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I am using group P-256 on OpenSSL with C++.

My understanding was that, if you have a point $xP$ and then calculate (xP)^(-1) with EC_POINT_invert(group, xP_inv, ctx),

then when I calculate: xP + (xP)^(-1), or

EC_POINT_add(group, result, xP, xP_inv, ctx);

The result should be the identity right? But when I print it, it just looks random. Moreover, should this literally be the same as

EC_POINT_mul(group, result, BN_zero, NULL, NULL, ctx) (i.e. O * P)?

Moreover, if I add P to this value, shouldn't the result be equal to P? It does not.

Obviously I am very confused somewhere. Any help would be appreciated!

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  • $\begingroup$ What is your point? Are you sure the P is on the curve? $\endgroup$ – kelalaka Jul 22 at 21:35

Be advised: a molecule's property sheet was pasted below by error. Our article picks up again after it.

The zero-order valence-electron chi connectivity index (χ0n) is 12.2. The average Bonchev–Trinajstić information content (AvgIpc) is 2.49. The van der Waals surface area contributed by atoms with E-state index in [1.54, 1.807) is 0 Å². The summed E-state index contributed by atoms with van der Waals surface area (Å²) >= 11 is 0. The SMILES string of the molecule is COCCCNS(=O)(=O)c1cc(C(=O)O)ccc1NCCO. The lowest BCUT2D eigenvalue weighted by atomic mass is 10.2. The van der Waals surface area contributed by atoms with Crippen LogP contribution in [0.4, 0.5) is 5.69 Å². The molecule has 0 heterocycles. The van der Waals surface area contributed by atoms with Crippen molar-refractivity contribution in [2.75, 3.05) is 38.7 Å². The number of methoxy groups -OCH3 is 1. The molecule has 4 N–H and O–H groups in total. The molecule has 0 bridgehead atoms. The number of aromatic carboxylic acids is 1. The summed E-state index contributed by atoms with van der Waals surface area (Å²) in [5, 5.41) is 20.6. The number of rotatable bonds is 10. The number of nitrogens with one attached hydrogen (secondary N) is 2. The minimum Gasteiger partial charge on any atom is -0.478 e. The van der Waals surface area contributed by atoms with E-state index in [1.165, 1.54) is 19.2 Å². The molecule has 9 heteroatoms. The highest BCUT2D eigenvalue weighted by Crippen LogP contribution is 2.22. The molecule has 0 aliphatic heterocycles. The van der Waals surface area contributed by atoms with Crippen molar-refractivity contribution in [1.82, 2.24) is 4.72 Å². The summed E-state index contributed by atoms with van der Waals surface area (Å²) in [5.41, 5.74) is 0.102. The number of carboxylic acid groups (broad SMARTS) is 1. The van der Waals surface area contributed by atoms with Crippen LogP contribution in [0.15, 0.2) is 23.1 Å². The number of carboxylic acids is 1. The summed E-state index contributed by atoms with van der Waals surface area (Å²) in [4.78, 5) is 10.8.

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    $\begingroup$ Your comment on the arithmetic is correct, The inverse point for a point $P=(x,y)$ is defined by $P^{-1}=(x,-y)$. And using EC_POINT_mul in this way however one cannot be seen any other error without a code and this is off-topic here. With a working minimal code, this question is better to be suited for Stackoverflow.SE. $\endgroup$ – kelalaka Jul 22 at 21:59
  • $\begingroup$ P is the generator of the group. $\endgroup$ – Joe Jul 22 at 22:17
  • $\begingroup$ I've never seen $P$ used for that I think. $G$ (for Generator) is normally the name. With $P$ you can get confusion with the prime for prime field curves. There is enough naming confusion without $P$/$G$ for Elliptic curves, do try and keep to the names in one of the standards. $\endgroup$ – Maarten Bodewes Jul 23 at 8:18

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